Council leaders welcome decrease in delayed transfers

By William Eichler | 11 January 2018

Council leaders have welcomed a reduction in the number of days patients who are ready to be discharged are left in hospital due to a lack of suitable care.   

NHS performance statistics showed that in November 2017 patients spent a total of 155,100 extra days in hospital beds waiting to be discharged, compared to 193,200 in November 2016.

This equates to an average of 5,169 beds occupied each day in November 2017 by a patient subject to a delayed transfer of care — a decrease of 1,271 beds.

Chairman of the Local Government Association’s (LGA) community wellbeing board, Cllr Izzi Seccombe, said: ‘This continued improvement is testament to the ongoing hard work by councils to get people out of hospital and living in their own homes and communities with the support they need in the right place and at the right time.’

Cllr Seccombe stressed that delayed transfers were a symptom of the underlying pressures across the whole health and care system and not their cause.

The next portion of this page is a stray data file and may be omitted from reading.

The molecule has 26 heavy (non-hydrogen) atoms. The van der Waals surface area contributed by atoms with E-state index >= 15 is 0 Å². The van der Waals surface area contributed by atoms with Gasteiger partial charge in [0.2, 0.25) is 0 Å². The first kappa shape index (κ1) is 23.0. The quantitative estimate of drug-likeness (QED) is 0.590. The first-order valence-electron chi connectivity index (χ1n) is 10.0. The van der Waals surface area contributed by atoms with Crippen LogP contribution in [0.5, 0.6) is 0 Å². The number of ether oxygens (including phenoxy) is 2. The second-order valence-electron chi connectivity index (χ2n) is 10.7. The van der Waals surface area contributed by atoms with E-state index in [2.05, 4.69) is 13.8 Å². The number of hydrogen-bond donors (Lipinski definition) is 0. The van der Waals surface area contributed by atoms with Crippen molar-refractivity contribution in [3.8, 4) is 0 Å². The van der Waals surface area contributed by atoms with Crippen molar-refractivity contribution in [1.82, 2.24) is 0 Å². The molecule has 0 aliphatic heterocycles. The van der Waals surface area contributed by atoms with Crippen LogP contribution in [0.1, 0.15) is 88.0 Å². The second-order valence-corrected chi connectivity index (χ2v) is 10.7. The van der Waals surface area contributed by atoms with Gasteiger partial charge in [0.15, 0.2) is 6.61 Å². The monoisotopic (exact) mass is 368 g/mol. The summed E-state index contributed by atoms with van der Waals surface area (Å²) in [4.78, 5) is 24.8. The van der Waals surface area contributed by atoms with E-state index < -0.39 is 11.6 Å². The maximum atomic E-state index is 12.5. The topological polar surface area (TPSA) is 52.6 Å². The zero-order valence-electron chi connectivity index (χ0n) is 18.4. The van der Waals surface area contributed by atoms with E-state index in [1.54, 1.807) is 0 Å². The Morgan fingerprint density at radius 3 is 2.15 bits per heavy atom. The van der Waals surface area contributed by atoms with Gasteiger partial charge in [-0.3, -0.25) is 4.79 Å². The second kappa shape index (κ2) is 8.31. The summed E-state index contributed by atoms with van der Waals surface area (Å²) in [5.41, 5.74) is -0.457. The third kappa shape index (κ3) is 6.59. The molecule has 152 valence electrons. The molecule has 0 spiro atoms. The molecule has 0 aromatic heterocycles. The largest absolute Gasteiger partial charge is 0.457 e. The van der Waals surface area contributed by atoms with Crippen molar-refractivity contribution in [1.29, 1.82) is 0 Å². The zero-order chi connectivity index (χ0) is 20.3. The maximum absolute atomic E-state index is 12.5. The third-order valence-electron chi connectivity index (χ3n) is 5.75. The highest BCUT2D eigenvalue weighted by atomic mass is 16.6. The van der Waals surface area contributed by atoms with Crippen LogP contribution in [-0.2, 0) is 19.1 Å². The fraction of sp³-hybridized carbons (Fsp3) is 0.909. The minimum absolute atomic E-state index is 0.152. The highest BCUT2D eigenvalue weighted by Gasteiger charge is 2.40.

She continued: ‘Tackling these underlying causes must be the priority.

‘This year’s winter health crisis and the way councils are successfully using extra social care funding from the Government to reduce delays should incentivise government to now fully fund our social care system.

‘It is clear that there cannot be a sustainable NHS without a sustainable social care system.

‘Social care needs to be put on an equal footing with the NHS and government needs to use the upcoming final local government finance settlement to address immediate pressures and the £2.3bn funding gap facing social care by 2020.’

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